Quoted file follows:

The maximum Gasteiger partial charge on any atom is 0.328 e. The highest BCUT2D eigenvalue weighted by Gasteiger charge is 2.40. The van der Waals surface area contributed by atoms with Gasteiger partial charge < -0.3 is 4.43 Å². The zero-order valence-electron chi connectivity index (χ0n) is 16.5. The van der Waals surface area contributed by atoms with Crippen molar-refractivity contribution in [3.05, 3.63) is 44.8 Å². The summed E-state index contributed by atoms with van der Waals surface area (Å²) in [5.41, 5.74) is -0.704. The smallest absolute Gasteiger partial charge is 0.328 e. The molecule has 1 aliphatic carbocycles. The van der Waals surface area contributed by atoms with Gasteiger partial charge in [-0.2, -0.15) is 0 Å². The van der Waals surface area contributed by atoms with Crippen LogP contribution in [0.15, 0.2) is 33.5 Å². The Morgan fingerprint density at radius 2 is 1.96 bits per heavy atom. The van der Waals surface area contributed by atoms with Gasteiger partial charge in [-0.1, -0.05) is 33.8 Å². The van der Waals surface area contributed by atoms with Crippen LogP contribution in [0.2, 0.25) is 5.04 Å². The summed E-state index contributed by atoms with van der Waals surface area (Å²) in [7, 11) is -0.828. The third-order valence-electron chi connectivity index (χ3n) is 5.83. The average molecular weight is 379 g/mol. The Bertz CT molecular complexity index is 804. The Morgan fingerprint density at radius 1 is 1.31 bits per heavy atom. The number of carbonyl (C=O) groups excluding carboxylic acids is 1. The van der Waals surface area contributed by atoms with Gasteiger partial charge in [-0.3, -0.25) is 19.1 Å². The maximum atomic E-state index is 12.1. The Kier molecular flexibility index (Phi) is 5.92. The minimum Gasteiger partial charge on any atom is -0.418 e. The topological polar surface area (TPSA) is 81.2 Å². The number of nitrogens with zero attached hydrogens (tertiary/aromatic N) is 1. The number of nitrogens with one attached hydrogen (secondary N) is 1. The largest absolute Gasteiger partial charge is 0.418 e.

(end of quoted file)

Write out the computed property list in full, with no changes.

The maximum Gasteiger partial charge on any atom is 0.328 e. The highest BCUT2D eigenvalue weighted by Gasteiger charge is 2.40. The van der Waals surface area contributed by atoms with Gasteiger partial charge < -0.3 is 4.43 Å². The zero-order valence-electron chi connectivity index (χ0n) is 16.5. The van der Waals surface area contributed by atoms with Crippen molar-refractivity contribution in [3.05, 3.63) is 44.8 Å². The summed E-state index contributed by atoms with van der Waals surface area (Å²) in [5.41, 5.74) is -0.704. The smallest absolute Gasteiger partial charge is 0.328 e. The molecule has 1 aliphatic carbocycles. The van der Waals surface area contributed by atoms with Gasteiger partial charge in [-0.2, -0.15) is 0 Å². The van der Waals surface area contributed by atoms with Crippen LogP contribution in [0.15, 0.2) is 33.5 Å². The Morgan fingerprint density at radius 2 is 1.96 bits per heavy atom. The van der Waals surface area contributed by atoms with Gasteiger partial charge in [-0.1, -0.05) is 33.8 Å². The van der Waals surface area contributed by atoms with Crippen LogP contribution in [0.2, 0.25) is 5.04 Å². The summed E-state index contributed by atoms with van der Waals surface area (Å²) in [7, 11) is -0.828. The third-order valence-electron chi connectivity index (χ3n) is 5.83. The average molecular weight is 379 g/mol. The Bertz CT molecular complexity index is 804. The Morgan fingerprint density at radius 1 is 1.31 bits per heavy atom. The number of carbonyl (C=O) groups excluding carboxylic acids is 1. The van der Waals surface area contributed by atoms with Gasteiger partial charge in [-0.3, -0.25) is 19.1 Å². The maximum atomic E-state index is 12.1. The Kier molecular flexibility index (Phi) is 5.92. The minimum Gasteiger partial charge on any atom is -0.418 e. The topological polar surface area (TPSA) is 81.2 Å². The number of nitrogens with zero attached hydrogens (tertiary/aromatic N) is 1. The number of nitrogens with one attached hydrogen (secondary N) is 1. The largest absolute Gasteiger partial charge is 0.418 e.